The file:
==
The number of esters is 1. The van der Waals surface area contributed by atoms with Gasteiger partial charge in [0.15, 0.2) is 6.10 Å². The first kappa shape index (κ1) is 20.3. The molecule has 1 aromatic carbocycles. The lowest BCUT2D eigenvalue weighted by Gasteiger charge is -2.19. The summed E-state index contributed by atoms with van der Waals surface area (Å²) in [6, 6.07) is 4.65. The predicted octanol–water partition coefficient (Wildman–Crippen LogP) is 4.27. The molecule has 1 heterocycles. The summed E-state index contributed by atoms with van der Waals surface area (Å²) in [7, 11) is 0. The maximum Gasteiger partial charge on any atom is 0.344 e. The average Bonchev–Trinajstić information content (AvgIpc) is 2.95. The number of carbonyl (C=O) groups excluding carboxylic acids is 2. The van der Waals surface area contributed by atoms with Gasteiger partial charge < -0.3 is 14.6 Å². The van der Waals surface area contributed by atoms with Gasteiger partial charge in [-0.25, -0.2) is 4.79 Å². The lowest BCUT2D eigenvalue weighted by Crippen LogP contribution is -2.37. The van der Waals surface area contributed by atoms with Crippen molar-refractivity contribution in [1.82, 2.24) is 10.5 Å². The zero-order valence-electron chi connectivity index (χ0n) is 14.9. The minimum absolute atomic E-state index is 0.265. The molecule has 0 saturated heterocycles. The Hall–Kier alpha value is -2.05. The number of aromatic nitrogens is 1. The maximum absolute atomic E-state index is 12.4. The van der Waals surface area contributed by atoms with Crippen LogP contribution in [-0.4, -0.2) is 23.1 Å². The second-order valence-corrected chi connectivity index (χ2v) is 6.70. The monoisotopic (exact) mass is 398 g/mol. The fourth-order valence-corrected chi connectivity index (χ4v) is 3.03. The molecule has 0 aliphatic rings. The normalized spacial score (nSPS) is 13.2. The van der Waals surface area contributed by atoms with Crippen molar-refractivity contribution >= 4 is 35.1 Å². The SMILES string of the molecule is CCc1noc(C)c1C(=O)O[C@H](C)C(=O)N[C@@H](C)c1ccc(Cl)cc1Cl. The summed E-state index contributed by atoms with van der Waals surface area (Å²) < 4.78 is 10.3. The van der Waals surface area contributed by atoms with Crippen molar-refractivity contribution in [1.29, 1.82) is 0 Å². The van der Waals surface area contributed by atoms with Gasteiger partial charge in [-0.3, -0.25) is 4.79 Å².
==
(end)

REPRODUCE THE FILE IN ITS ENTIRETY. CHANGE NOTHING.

The number of esters is 1. The van der Waals surface area contributed by atoms with Gasteiger partial charge in [0.15, 0.2) is 6.10 Å². The first kappa shape index (κ1) is 20.3. The molecule has 1 aromatic carbocycles. The lowest BCUT2D eigenvalue weighted by Gasteiger charge is -2.19. The summed E-state index contributed by atoms with van der Waals surface area (Å²) in [6, 6.07) is 4.65. The predicted octanol–water partition coefficient (Wildman–Crippen LogP) is 4.27. The molecule has 1 heterocycles. The summed E-state index contributed by atoms with van der Waals surface area (Å²) in [7, 11) is 0. The maximum Gasteiger partial charge on any atom is 0.344 e. The average Bonchev–Trinajstić information content (AvgIpc) is 2.95. The number of carbonyl (C=O) groups excluding carboxylic acids is 2. The van der Waals surface area contributed by atoms with Gasteiger partial charge < -0.3 is 14.6 Å². The van der Waals surface area contributed by atoms with Gasteiger partial charge in [-0.25, -0.2) is 4.79 Å². The lowest BCUT2D eigenvalue weighted by Crippen LogP contribution is -2.37. The van der Waals surface area contributed by atoms with Crippen molar-refractivity contribution in [1.82, 2.24) is 10.5 Å². The zero-order valence-electron chi connectivity index (χ0n) is 14.9. The minimum absolute atomic E-state index is 0.265. The molecule has 0 saturated heterocycles. The Hall–Kier alpha value is -2.05. The number of aromatic nitrogens is 1. The maximum absolute atomic E-state index is 12.4. The van der Waals surface area contributed by atoms with Crippen LogP contribution in [-0.4, -0.2) is 23.1 Å². The second-order valence-corrected chi connectivity index (χ2v) is 6.70. The monoisotopic (exact) mass is 398 g/mol. The fourth-order valence-corrected chi connectivity index (χ4v) is 3.03. The molecule has 0 aliphatic rings. The normalized spacial score (nSPS) is 13.2. The van der Waals surface area contributed by atoms with Crippen molar-refractivity contribution >= 4 is 35.1 Å². The SMILES string of the molecule is CCc1noc(C)c1C(=O)O[C@H](C)C(=O)N[C@@H](C)c1ccc(Cl)cc1Cl. The summed E-state index contributed by atoms with van der Waals surface area (Å²) < 4.78 is 10.3. The van der Waals surface area contributed by atoms with Crippen molar-refractivity contribution in [1.29, 1.82) is 0 Å². The van der Waals surface area contributed by atoms with Gasteiger partial charge in [-0.3, -0.25) is 4.79 Å².